Filmmakers create the illusion of cinema by maintaining continuity from shot to shot within a scene. This includes ensuring that actors perform the same motions with the same hand, and in the same fashion in each take throughout the scene. Often, crew members such as the script supervisor will be dedicated to keeping things consistent.
- Continuity is a continual theme of these training courses.…That's because filmmaking is about breaking the script…into shoot-able chunks, shooting those chunks,…and then reassembling them in the edit.…Amateur filmmakers are often myopic during production…and that carelessness often transfers to…an edit that doesn't work.…Part of being a storyteller is making sure that…you avoid things that draw attention to yourself…as the storyteller.…As storytellers, we become invisible when we can…successfully create the illusion that the audience…is just watching a scene play out in real time.…
We're invisible when they don't notice that the reverses…were shot hours, days, or weeks apart,…when it just feels natural.…Any noticeable breaks in the continuity between shots,…and changes in lighting, actions of the characters,…tone of the acting performances, anything…will break that illusion.…On set, you usually have someone who's sole job it is…to make sure that there's continuity from shot to shot.…The job of the script supervisor is there to help with that…
Watch and learn how to shoot a script, using visual motifs, atmospherics, framing, and different types of shots to tell the film's story. Find out how to give direction to your crew and be a good leader, while staying on budget and on schedule. Plus, get tips to improve shots during retakes or in post, and to become a better director, storyteller, and communicator.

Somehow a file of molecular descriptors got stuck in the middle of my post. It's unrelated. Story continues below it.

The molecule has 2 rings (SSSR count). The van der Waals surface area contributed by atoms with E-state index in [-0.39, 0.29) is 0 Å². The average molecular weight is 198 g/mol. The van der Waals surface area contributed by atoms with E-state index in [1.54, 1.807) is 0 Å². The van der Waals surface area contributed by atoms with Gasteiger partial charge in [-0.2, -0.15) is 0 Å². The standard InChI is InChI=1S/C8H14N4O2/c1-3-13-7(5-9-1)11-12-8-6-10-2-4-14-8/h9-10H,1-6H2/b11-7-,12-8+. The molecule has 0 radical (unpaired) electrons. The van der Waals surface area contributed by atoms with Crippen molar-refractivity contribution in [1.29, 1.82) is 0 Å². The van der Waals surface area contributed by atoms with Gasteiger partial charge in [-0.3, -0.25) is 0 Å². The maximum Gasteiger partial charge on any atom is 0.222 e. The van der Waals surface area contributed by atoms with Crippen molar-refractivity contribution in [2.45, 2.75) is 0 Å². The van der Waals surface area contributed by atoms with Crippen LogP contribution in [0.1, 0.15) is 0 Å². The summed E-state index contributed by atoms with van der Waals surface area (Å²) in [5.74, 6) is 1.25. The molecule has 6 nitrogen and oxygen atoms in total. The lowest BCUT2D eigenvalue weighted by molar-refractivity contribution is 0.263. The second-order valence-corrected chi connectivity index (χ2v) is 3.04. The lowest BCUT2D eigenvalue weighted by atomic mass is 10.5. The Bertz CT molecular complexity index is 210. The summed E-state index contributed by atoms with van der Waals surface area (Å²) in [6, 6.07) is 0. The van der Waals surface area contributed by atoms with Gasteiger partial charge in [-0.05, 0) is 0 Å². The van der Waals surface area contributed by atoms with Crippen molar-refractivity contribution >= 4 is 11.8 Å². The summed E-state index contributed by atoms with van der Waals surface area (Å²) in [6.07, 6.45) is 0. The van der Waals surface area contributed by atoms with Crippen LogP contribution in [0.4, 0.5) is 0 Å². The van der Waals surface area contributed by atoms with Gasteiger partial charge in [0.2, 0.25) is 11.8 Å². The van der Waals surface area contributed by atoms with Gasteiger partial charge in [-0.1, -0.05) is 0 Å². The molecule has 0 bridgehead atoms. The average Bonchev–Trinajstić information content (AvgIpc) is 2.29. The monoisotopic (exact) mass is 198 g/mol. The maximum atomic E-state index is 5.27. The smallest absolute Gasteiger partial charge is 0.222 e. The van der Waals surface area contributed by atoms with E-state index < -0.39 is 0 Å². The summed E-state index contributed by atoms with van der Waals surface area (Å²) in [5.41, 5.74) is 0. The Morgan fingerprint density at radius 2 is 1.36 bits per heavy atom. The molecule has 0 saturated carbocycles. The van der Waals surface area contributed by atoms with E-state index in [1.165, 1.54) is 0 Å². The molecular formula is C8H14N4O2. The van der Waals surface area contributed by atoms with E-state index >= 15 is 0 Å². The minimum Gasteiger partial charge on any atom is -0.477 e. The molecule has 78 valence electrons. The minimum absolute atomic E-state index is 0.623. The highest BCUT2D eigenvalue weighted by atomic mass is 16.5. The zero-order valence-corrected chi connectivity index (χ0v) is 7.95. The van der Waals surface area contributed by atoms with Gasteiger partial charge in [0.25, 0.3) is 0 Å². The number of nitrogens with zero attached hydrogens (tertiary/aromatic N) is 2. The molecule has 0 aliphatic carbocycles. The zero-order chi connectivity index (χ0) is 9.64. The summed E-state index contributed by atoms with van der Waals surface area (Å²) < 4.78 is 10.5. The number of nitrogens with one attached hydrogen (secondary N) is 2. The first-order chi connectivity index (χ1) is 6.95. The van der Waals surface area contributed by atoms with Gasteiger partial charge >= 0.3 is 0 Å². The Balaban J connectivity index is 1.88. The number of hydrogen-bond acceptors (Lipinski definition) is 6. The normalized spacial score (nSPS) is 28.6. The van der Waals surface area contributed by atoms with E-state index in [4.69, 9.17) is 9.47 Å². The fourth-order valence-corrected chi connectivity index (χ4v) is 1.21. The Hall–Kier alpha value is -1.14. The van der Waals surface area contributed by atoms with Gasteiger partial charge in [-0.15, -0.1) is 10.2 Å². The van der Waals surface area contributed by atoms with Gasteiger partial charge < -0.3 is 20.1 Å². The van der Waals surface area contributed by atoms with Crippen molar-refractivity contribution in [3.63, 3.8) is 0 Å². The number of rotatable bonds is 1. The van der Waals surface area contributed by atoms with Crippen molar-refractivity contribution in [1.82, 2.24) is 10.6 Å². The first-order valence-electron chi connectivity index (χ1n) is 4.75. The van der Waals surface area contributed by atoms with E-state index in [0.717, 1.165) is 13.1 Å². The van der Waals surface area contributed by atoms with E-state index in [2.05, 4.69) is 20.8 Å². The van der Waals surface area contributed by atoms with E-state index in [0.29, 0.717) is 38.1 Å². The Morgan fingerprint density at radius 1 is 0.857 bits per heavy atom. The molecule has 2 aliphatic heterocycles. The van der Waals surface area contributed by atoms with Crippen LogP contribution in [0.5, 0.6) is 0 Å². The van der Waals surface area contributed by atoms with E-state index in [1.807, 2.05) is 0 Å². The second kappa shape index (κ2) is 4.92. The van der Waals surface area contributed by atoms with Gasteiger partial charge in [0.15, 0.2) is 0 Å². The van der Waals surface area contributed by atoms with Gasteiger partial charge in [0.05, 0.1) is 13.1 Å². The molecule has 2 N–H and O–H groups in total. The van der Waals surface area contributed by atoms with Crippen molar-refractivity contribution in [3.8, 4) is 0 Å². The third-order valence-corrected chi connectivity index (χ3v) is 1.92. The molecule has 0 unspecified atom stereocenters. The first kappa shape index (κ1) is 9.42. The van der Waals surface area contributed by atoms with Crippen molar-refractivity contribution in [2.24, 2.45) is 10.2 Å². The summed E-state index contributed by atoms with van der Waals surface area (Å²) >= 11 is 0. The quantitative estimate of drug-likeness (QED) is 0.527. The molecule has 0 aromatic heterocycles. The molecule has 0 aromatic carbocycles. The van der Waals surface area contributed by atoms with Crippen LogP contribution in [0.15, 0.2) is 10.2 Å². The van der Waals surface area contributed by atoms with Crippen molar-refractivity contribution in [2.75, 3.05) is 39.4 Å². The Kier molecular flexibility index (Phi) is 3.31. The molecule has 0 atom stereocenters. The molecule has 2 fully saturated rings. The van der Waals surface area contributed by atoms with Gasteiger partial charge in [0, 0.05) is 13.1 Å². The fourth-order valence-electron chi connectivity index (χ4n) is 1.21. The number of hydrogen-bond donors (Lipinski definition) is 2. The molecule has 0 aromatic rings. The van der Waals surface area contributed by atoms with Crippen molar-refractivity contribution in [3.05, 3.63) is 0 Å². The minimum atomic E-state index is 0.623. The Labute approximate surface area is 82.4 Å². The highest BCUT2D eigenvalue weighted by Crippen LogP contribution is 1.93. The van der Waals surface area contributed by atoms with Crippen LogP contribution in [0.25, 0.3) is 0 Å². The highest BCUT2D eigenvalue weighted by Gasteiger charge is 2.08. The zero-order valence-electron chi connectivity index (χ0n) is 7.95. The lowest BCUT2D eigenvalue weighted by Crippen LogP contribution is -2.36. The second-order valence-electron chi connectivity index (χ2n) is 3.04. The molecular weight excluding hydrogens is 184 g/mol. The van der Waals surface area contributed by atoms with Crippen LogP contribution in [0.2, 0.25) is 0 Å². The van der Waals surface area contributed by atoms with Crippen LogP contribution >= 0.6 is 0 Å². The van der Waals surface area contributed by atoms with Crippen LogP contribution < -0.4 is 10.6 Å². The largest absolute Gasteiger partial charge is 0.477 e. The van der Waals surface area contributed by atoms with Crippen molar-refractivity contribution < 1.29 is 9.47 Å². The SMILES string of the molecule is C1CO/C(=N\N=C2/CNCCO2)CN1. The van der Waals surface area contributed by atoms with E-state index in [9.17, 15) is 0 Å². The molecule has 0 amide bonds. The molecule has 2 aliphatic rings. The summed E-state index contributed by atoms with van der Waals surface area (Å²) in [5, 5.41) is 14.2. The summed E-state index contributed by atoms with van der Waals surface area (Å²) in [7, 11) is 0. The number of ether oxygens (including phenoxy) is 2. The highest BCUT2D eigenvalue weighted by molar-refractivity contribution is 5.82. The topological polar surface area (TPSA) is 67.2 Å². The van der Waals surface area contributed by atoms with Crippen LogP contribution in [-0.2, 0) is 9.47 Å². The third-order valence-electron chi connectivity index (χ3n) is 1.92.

Note: Like the rest of the Creating a Short Film series, this course was shot during the production of The Assurance. It offers a unique window into the actual struggles and challenges filmmakers have to overcome to get films made. Find the rest of the courses in the series on Chad's author page.
- What a director does
- Interpreting the script
- Scouting locations
- Choosing the tone and theme of the film
- Using motifs
- Shaping the story through visuals
- Being a good leader on set
- Respecting budgets and schedules
- Planning shots
- Moving the camera: on a tripod or dolly or in handheld shots
- Using rolling takes
- Framing shots
- Adding atmospherics
- Directing in post-production
- Becoming a better director
Skill Level Appropriate for all
Creating a Short Film: 04 Working with Actorswith Chad Perkins1h 49m Appropriate for all
Creating a Short Film: 01 Producingwith Chad Perkins1h 6m Appropriate for all
Creating a Short Film: 02 Writingwith Chad Perkins3h 17m Appropriate for all
1. Preparing for Production
2. Themes and Tone
3. Shaping the Story
4. Running the Set
5. Planning Shots in a Scene
6. Getting the Shot
7. Improving the Shot
8. Directing in Post-Production
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